A vicious murder happens in a town that the party happens to pop in at. Under heavy suspicion as they are strangers, the party is forced to discover the perpetrator or have their reputations blackened, especially as more and more murders occur in the town, and mysteriously stop and restart when the party leaves to go kill off that evil necromancer who kidnapped the princess.
The only problem is that a demon, possessing one of the party, is the perpetrator. And the demon makes no signs that its living in the PC's head.
In fact, for all the party knows (except for the possessed person's), their companion is an evil murderer.
Do they try and execute their friend as he's a vicious murderer, and no evidence points to demonic posession? Or do they flee town with him, trusting him, and have their reputations destroyed?
After the PCs defeat (or force the rapid retreat of) a villanous necromancer/demon summoner, they discover a book. This book outlines how to summon a demon whose power increases according to the size of the summoning circle used to summon it. And after the PCs examine a map of the country, they find that the layout of the cities and roads match up with the required summoning circle. In fact, the final road that would complete the circle is currently in construction.
With anyone who can find out about the circle and the ritual to summon the demon able to somehow make the final road/line, and destruction of the cities and roads currently in existence out of the question (unless this is an evil campaign- that removes the moral quandary), how are the PCs going to solve this problem?
The PCs are walking along the road, when suddenly a bunch of bandits attacks. The player's dismiss it has just a random encounter, when they find an ornate ring on the leader, obviously out of place with the seemingly poor bandits, who could only afford cheap leather and weapons. This ring has a symbol on it, which, if researched, sets the PCs on a quest. And from then on, the players don't look at random encounters the same way...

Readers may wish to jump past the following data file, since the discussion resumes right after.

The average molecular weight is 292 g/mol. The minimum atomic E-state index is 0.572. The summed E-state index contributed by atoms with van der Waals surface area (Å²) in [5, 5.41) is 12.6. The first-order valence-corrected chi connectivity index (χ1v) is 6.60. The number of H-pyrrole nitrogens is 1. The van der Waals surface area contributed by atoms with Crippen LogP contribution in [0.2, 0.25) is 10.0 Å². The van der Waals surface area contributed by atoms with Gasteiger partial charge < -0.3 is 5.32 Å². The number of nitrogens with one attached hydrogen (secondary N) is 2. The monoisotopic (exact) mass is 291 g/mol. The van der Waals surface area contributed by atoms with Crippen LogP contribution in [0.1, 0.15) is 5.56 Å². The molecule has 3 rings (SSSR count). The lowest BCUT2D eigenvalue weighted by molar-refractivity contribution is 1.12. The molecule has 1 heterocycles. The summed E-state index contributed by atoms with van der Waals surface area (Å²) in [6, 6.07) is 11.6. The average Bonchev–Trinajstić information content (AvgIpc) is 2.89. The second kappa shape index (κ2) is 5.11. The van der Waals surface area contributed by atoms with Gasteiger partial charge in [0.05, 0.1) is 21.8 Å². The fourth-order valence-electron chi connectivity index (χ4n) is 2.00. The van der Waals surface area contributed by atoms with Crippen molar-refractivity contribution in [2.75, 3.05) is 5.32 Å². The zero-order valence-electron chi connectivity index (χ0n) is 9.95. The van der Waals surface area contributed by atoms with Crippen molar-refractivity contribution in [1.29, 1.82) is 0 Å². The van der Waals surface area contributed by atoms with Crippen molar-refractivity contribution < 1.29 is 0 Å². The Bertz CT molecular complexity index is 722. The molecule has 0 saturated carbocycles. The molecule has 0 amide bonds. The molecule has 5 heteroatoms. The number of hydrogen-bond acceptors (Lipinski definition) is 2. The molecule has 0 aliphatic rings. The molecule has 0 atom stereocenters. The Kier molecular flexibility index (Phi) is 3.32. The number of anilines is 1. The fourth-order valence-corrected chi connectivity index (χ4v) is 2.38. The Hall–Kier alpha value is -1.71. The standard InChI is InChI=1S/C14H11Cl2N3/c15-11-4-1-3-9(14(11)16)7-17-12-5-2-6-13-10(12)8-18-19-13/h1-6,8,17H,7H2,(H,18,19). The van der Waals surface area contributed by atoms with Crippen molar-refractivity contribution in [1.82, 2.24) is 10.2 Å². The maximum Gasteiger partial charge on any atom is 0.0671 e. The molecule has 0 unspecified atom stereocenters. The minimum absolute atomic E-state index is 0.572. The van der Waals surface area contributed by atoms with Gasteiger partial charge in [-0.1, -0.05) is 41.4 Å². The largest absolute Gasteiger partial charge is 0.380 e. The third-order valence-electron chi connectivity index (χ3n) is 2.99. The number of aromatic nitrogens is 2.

A man was killed somehow and brought back to life. He, uniquely, remembers everything about Death, from the skeleton on the horse that guided him, to the afterlife itself. And the annoying bit where he was wrenched from his jacuzzi. He now has penned the instant best seller, entitled 'To Death and Back: My adventurers beyond the grave.' OR IS IT? Is this man telling the truth, or simply a very good liar? Is it all a fraud?
The secret for immortality has been discovered by an eccentric wizard/mad scientist. Its found you need to reapply once a month. As people stop dying, and the birth rate increases exponentially, people are forced into homelessness, because of the need for food reamins the same, and food is not being produced fast enough to feed the undying population. The PCs have to find the creator and kill him, and destroy production, to save the world from undying, unending torture from hungryness.
A kingdom where, if there are multiple princes (princesses can't rule unless they have no siblings), the princes fight to the death in the arena to decide who gets to rule. A simple way to make sure your brother cannot make a bid for the thrown, and keeps the royal blood in one line.
Nearly every primitive culture has had rituals and celebrations to guarantee the proper passage of the seasons and to ensure the fertility of crops and animals. Oversight of these ceremonies was generally the provenance of local kings or priests.
Suppose that the adventurers dispatch one of these fellows. The local peasants may become hysterical, fearing famine and death will stalk the land. Alternatively, they may want one of the new heroes to become king. For a while, this can be a good thing, but the first time that the crops fail, the superstitious locals will want to sacrifice their new leader.